POW/MIA Remembrance Day
(Third Friday of September)
Thousands are still missing
From those Wars of the past
Slowly, some are coming home
To grieving Families, at last.
Some found in unmarked graves
On foreign lands across the sea
With the science of DNA
To reveal, their true identity.
JPAC was formed to find them
Around fourteen hundred, to date
And for loved ones seeking closure
It surely, never is, too late.
They think, forty thousand left
They might be able to recover
As they follow leads and tips
From, one country to another.
Some remains, may be lost forever
Like those Heroes, resting in the Deep
But, to bring those others home
Is a solemn promise, we must keep.
It's a very noble thing they do
As, they go, and search, and find
Those, who died for our Country
For, we must, leave no one behind.
Every year we have a special day
To, remember those still lost
To, renew that promise to them
No matter what, it may cost.
Del "Abe" Jones
Media: For More Info: Randy Gaddo (770) 629-2613
or (770) 631-2542
Veterans/Family Groups Remember Fallen Heroes 25
Beirut Remembrance Will Be Held Oct. 23, 2008 in
Families and fellow service members will honor
fallen heroes who were killed 25 years ago on
October 23, 1983 in Beirut, Lebanon. On that day,
a terrorist truck bomb exploded in a barracks,
killing 220 Marines, 18 sailors and 3 soldiers and
injuring many others.
Thousands will attend the 25th Remembrance October
23, 2008 near Camp Lejeune, in Jacksonville, N.C.,
home of the Beirut Memorial. The memorial includes
a wall with the names of American service men
killed during the multinational “peacekeeping”
mission in Beirut, Lebanon from 1982-84 and during
the Grenada humanitarian rescue mission in October
1983. In all, 273 gave their lives in the name of
freedom and peace there between 1982-84 and many
others were injured, some permanently.
The city of Jacksonville, N.C. and Marine Corps
Base Camp Lejeune have facilitated the Remembrance
each year since 1984.
The Remembrance also honors the service of those
who participated 50 years ago during a similar
1958 Beirut operation.
At the time of the 1983 bombing, it was the most
serious terrorist act against Americans ever
experienced, and a precursor of what was to come.
Parallels have been drawn between it and the
September 11, 2001 terrorist attacks in New York,
Washington D.C. and Pennsylvania. Some of the same
terrorists were involved in both.
The 1,000-member Beirut Veterans of America is a
veteran’s group formed in 1992 to ensure that the
service men killed in Beirut are always
remembered. The Beirut Connection is a group of
families who joined together soon after the
bombing to mourn their deceased men in Beirut and
have stayed together since.
The 25th Remembrance will feature a candlelight
vigil at the Memorial at 6 a.m. on October 23rd,
where all the names on the wall will be read
“Reading their names aloud ensures that these men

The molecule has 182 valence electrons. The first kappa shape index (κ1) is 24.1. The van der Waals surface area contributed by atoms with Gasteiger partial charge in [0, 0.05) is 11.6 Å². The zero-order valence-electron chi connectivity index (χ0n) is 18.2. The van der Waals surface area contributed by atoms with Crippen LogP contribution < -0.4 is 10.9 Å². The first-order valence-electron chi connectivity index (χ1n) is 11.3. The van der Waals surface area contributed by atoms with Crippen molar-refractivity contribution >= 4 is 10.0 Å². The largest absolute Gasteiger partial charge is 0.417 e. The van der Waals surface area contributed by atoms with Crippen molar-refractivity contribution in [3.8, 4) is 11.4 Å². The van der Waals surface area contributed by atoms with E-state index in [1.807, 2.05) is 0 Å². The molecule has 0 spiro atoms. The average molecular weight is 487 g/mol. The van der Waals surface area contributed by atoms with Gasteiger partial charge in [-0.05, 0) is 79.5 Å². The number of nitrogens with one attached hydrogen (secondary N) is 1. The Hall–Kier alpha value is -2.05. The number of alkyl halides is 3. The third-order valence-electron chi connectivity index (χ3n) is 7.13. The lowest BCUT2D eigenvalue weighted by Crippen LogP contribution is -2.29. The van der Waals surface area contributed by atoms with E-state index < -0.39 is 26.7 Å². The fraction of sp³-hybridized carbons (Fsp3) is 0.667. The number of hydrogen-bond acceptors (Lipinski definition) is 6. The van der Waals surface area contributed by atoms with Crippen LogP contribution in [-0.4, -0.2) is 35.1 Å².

are remembered for their courage and their
sacrifice,” says Bob Jordan, a retired Marine
Corps major and the founding president of the BVA.
This sentiment echoes the BVA motto, “The First
Duty is to Remember.” “For just that brief moment,
they walk again among us,” said Jordan.
At 10:30 a.m. on the 23rd, there will be a special
ceremony held at the Memorial, featuring guest
speakers, military band music and attended by
hundreds of family and fellow service members.
President Ronald Reagan first sent U.S. military
services to Beirut in 1982 to assist in the
evacuation of 600 civilians from 2 dozen countries
out of Beirut when political unrest made the area
unsafe. Later, U.S. Marines helped see to the safe
evacuation of Yassar Arafat and his 15,000-man PLO
army from Beirut.
Marines were called in again as part of a
multi-national peacekeeping force to try and keep
the peace while Lebanon’s government had a chance
to reform after the assassination of President
Bashir Gemayel. Meanwhile, President Reagan
authorized a successful military intervention to
rescue American students threatened by a communist
regime in Grenada. The unit that was on ships
heading to Beirut to relieve the Marine unit
decimated by the bombing was diverted to carry out
the Grenada mission.
The Beirut deployment started quietly, but
gradually hostilities among the many warring
factions in Beirut drew the Marines into
increasing levels of involvement. The hostilities
peaked with the truck bombing and continued until
President Reagan withdrew the forces in February
U.S. service members had also been sent to Beirut
in 1958 on a similar mission, but one that ended
without a similar deadly turn of events as in the
1982-84 deployment. The 1958 deployment is
credited with delaying the Lebanese civil war for
almost two decades.
Those interested in more information or photos
about the U.S. in Beirut can go to the official
BVA website at
This page is made with
permission from Del "Abe" Jones.
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